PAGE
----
A CNC router is a computer numerical controlled equipment where the tool paths are controlled via a computer. It is used for machining various materials, including wood, aluminium, stone, plastics, composites and foams. A CNC router adopts a 3 axis CNC bit to remove material from stock in order to shape a part. 3 axis means that the CNC tool can move simultaneously in all three directions of X, Y and Z axis.
Let's start to learn the basic skills to use a CNC router machine for beginners.
Step 1. Starting CNC Router Machine
There are a number of components to plug in before we can get started:
1. Power on the CNC controller box near the wall by turning the ON/OFF swift.
2. Then press the green start button to start the remote controller.
3. Turn on the dust collector (remember to check the dust bags).
4. Start the vacuum table by pushing the white button.
Step 2: Choose End Mill - Intro
There are a number of different blades to choose from when conducting a project on a CNC router machine. The router bits we are limited to using are known as end mills, and they take on a number of different shapes and sizes. We'll give a brief crash-course on end mills here. Following are the aspects we hope you will fully understand between completing this course and embarking on your first project:
1. Number of flutes.
2. End mill shape: Flat vs Ball nose vs V-bits.
Step 3: Choose End Mill - Flutes
Take a look at the first picture included in this step and see if you can notice a difference between the two bits displayed. In case you can't tell, the CNC bit on the right has four edges, where as the bit on the left only has two edges. These edges are called as flutes and each serves its own purpose in a CNC project. What is the difference between them? We like to describe the difference between four-flute and two-flute end mills as the similar difference between a wood saw and a hacksaw. A wood saw has much fewer and larger teeth than a hack saw - making it ideal to cut softer materials like wood. A hack saw has fine teeth close together, which will make it ideal to saw metal tubes and other hard materials. When looking for the right end mill for your project, just remember that four-flute end mills are used for harder materials (ie. aluminum, mahogany, plastics, teak, etc.) and two-flute end mills are used for softer materials (ie. MDF, plywood, cedar, etc.).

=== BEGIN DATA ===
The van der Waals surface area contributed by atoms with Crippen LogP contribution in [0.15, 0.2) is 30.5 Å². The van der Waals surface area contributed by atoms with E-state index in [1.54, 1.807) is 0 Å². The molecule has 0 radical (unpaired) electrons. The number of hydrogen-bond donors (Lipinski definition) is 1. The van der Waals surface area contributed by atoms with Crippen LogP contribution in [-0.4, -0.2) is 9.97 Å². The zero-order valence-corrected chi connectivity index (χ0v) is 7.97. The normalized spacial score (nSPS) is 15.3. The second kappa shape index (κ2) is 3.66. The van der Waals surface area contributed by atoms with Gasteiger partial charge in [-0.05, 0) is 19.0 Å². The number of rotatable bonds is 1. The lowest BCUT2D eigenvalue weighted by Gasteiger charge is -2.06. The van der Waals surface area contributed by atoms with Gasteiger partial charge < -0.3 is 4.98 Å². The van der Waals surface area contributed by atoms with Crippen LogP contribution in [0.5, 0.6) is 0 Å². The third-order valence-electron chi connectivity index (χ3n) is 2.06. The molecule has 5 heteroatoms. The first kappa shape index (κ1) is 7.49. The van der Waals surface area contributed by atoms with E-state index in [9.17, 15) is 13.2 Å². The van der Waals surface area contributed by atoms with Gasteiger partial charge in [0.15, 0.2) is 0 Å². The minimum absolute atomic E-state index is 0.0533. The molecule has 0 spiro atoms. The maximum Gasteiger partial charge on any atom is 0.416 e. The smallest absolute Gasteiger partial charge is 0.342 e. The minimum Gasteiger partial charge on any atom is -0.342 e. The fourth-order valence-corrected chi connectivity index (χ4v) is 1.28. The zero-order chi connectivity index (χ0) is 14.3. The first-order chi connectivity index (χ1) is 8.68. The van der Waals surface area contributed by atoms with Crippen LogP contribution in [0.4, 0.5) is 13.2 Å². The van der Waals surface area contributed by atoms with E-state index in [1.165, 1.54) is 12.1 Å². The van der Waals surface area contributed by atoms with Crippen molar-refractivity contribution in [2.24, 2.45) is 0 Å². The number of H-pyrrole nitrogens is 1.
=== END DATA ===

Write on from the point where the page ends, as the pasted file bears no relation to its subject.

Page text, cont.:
Step 4: Choose End Mill - Shapes
Aside from number of flutes, end mills come in a number of different shapes.
Flat (aka end mill): Notice the flat profile at the end of the shaft. This flat profile makes this end mill ideal for cutting clean profile cuts, routing pockets, or drilling holes.
Ballnose: Notice the rounded top at the end of the flutes. This shape makes this blade ideal for 3D surfacing only. This type of blade is no good for profile cutting.
V-bit: Notive the pointed tip of the bit. This shape makes this blade ideal for carving. Words are especially easy with this router bit.
Mystery bits: Maybe while searching around for a bit in the 'End Mills' cabinet you came across some interesting bit not listed here. No matter how interesting or perfect for your job that CNC bit may seem.
DO NOT USE UNCLASSIFIED BITS WITHOUT FIRST CONSULTING EITHER THE SHOP MANAGER OR THE CNC ROUTER GURU.
Step 5: Change Blade or End Mill
If the end mill you want is already in the CNC machine when you approach. Then just check for tightness the following instructions: